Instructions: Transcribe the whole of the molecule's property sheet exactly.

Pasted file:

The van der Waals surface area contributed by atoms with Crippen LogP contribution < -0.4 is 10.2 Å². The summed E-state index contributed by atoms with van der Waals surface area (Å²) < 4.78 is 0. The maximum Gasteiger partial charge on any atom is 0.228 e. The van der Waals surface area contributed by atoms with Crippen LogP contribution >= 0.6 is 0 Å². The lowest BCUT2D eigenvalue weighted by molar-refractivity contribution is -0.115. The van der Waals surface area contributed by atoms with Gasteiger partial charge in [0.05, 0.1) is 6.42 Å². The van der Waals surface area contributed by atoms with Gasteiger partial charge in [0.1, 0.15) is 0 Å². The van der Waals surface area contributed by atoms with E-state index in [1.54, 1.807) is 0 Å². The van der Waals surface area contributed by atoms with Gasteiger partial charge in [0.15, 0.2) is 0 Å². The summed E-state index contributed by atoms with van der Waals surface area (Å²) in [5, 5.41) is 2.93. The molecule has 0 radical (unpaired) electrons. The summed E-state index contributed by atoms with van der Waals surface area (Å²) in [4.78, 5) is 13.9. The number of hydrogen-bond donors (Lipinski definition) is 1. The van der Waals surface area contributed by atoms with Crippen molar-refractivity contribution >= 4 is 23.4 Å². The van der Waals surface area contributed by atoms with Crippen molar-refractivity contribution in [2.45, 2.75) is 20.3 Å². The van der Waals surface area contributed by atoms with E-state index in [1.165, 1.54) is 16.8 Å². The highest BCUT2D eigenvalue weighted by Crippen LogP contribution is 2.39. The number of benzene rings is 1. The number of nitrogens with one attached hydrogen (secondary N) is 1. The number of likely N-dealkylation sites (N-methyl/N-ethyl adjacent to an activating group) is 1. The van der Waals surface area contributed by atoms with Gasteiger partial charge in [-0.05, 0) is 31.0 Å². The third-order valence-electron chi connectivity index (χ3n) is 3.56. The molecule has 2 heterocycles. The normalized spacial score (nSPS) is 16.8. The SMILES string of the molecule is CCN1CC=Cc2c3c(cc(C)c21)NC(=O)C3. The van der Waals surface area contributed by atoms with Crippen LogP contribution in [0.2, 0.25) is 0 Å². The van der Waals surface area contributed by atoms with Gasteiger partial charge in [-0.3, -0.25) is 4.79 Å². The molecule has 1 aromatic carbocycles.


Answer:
The van der Waals surface area contributed by atoms with Crippen LogP contribution < -0.4 is 10.2 Å². The summed E-state index contributed by atoms with van der Waals surface area (Å²) < 4.78 is 0. The maximum Gasteiger partial charge on any atom is 0.228 e. The van der Waals surface area contributed by atoms with Crippen LogP contribution >= 0.6 is 0 Å². The lowest BCUT2D eigenvalue weighted by molar-refractivity contribution is -0.115. The van der Waals surface area contributed by atoms with Gasteiger partial charge in [0.05, 0.1) is 6.42 Å². The van der Waals surface area contributed by atoms with Gasteiger partial charge in [0.1, 0.15) is 0 Å². The van der Waals surface area contributed by atoms with E-state index in [1.54, 1.807) is 0 Å². The van der Waals surface area contributed by atoms with Gasteiger partial charge in [0.15, 0.2) is 0 Å². The summed E-state index contributed by atoms with van der Waals surface area (Å²) in [5, 5.41) is 2.93. The molecule has 0 radical (unpaired) electrons. The summed E-state index contributed by atoms with van der Waals surface area (Å²) in [4.78, 5) is 13.9. The number of hydrogen-bond donors (Lipinski definition) is 1. The van der Waals surface area contributed by atoms with Crippen molar-refractivity contribution >= 4 is 23.4 Å². The van der Waals surface area contributed by atoms with Crippen molar-refractivity contribution in [2.45, 2.75) is 20.3 Å². The van der Waals surface area contributed by atoms with E-state index in [1.165, 1.54) is 16.8 Å². The highest BCUT2D eigenvalue weighted by Crippen LogP contribution is 2.39. The number of benzene rings is 1. The number of nitrogens with one attached hydrogen (secondary N) is 1. The number of likely N-dealkylation sites (N-methyl/N-ethyl adjacent to an activating group) is 1. The van der Waals surface area contributed by atoms with Gasteiger partial charge in [-0.05, 0) is 31.0 Å². The third-order valence-electron chi connectivity index (χ3n) is 3.56. The molecule has 2 heterocycles. The normalized spacial score (nSPS) is 16.8. The SMILES string of the molecule is CCN1CC=Cc2c3c(cc(C)c21)NC(=O)C3. The van der Waals surface area contributed by atoms with Crippen LogP contribution in [0.2, 0.25) is 0 Å². The van der Waals surface area contributed by atoms with Gasteiger partial charge in [-0.3, -0.25) is 4.79 Å². The molecule has 1 aromatic carbocycles.